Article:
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'Sombreuil' rose Reviews & Comments
Discussion id : 120-139
most recent 7 FEB HIDE POSTS
Initial post 7 FEB by Emily White
Has anyone grown Sombreuil in Zone 5b? Can it survive/thrive in the cold?
Thank you in advance!
Discussion id : 93-372
most recent 21 MAY 18 SHOW ALL
Initial post 13 JUN 16 by johnm99
I would strongly disagree with the description of the fragrance as moderate - I would rate it 9/10 in strength - amongst my most fragrant roses. Extremely satisfying rose to grow - easy to wind around pillars of a trellis - very vigorous, unusually healthy for a rose of its age. Gives me great pleasure.
Reply #1 of 1 posted 21 MAY 18 by Kittychi101
I agree. Mine is one of the stronger fragrances in my garden.
Discussion id : 18-243
most recent 21 MAY 18 SHOW ALL
Initial post 24 APR 07 by Unregistered Guest
Will Climbing Sombreuil do well in a container?
Reply #1 of 1 posted 21 MAY 18 by Kittychi101
My mother-in-law grew hers with great success in a container for years.
Discussion id : 98-612
most recent 6 JUN 17 SHOW ALL
Initial post 19 APR 17 by Daniel Alm
Seeing as to how the true identity of the rose long sold as Sombrieul is in question, and the records of Wyant are also undependable, I don't feel it is appropriate to list the parentage as New Dawn X Mme Hardy. Official parentage should be changed back to unknown until genetic testing provides further answers. ~Benaminh
Reply #1 of 7 posted 21 APR 17 by Nastarana
Particularly in view of the fact that 'Mme. Hardy' is sterile.
Reply #2 of 7 posted 21 APR 17 by jedmar
I agree, Wyant's statements in this respect can be doubted. Personally, I also find the ARS "decision" to name this rose 'Sombreuil' unfortunate. 'Colonial White' clearly has nothing to do with the real 'Sombreuil' by Robert. Keeping the name can only be explained by commercial interests.
Reply #3 of 7 posted 1 JUN 17 by Jay-Jay
This rose has almost the same scent as New Dawn. In my opinion a (for me a bit repulsive) "synthetic" apple fragrance, like the perfume used in the so-called air-fresheners used on toilets.
I thought/believed Sombreuil was an old rose...
Better said Sombreuls were/are old roses.
So we've got the wrong rose in our garden.
Reply #4 of 7 posted 3 JUN 17 by jedmar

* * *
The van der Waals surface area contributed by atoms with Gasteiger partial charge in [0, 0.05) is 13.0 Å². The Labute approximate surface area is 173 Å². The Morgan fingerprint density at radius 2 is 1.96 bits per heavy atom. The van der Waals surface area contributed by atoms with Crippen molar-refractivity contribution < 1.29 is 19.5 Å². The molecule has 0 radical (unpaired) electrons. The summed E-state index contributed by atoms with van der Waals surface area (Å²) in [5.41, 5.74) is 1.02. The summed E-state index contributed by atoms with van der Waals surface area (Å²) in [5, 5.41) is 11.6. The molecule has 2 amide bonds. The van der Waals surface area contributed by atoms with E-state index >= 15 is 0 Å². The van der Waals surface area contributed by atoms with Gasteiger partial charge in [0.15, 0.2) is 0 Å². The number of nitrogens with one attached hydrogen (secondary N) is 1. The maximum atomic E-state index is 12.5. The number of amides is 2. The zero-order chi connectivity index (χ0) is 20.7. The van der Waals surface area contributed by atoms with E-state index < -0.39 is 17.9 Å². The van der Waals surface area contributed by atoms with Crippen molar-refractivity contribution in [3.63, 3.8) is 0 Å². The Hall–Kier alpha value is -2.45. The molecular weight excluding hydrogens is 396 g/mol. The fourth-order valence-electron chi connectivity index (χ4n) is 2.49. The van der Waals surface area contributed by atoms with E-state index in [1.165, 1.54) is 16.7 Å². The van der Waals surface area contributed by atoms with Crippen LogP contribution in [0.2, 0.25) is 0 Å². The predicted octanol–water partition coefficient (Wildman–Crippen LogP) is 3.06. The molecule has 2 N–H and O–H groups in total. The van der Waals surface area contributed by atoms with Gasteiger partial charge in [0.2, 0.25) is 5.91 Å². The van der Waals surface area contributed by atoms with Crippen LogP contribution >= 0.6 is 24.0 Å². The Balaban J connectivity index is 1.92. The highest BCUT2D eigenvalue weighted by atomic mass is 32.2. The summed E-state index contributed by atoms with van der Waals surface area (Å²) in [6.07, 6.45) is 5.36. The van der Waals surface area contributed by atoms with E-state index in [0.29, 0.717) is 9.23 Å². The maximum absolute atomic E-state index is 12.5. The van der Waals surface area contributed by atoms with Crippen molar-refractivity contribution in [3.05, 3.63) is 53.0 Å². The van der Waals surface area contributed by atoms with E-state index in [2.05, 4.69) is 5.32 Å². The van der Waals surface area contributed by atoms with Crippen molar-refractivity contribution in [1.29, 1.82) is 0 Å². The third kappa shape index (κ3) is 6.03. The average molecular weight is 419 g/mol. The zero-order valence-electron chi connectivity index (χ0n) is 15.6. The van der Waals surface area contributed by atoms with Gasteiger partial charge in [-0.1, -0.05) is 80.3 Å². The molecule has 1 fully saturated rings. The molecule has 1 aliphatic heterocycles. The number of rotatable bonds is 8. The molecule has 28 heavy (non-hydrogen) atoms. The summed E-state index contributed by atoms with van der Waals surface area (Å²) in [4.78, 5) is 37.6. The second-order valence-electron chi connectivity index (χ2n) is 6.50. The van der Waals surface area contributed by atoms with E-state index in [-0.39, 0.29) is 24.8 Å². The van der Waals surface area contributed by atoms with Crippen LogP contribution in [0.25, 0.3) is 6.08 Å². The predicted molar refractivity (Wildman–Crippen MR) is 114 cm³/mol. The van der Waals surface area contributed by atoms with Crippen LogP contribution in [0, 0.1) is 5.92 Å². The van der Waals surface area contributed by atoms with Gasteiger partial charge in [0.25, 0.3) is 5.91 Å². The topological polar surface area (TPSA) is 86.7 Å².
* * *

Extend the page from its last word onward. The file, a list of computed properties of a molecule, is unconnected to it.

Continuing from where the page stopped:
'Colonial White' was sold for many years as 'Sombreuil', Robert's Tea, and is still being sold. Difficult to understand today how anybody could see a Tea in this climber.
Reply #5 of 7 posted 6 JUN 17 by billy teabag
My nose agrees with yours Jay-Jay.
And both 'New Dawn' and 'Colonial White' / "the rose sold as Sombreuil" have very similar robust growth that is impressively armed. I have cut long canes of fresh growth from each variety and was not able to tell the difference.
It would be very interesting to see whether expert DNA comparison can tell us how closely related they are.
If the ARS was prepared to revisit this decision and allocate the name 'Colonial White' to this rose, rather than Sombreuil, much of the current confusion could be dispensed with.
Reply #6 of 7 posted 6 JUN 17 by Jay-Jay
A DNA comparison would do the trick, but who would bother to do so, that has access to such resources?
Maybe a student at an agricultural university doing some "obscure" research?

Other New Dawn descendants like Aloha (Boerner) and Compassion inherited this "New Dawn-scent" that appears over here in warmer periods.
Of both roses, the fragrance is during lower temps, or in Fall, more balanced, sweeter, richer:
A bit of old rose, damask, citrus and sometimes a bit of bitter almond.
Compassion may have inherited the extra scent from Crimson Glory.
In the ancestry of New Dawn, there are more strong scented roses.
Reply #7 of 7 posted 6 JUN 17 by billy teabag
Dr Malcolm Manners has managed to facilitate this sort of research in the past, and perhaps he can again.
They have done some very useful work such as that by Nancy Morvillo et al
where it was established that the rose often sold and seen under the name 'Bloomfield Abundance' was 'Spray Cecile Brunner', the sport of 'Mlle Cecile Brunner'.

Perhaps we should make a wish list of burning questions that might be answered by DNA analysis and hope that some educational institution might be able to help, or that a generous patron might be interested in sponsoring this sort of research.
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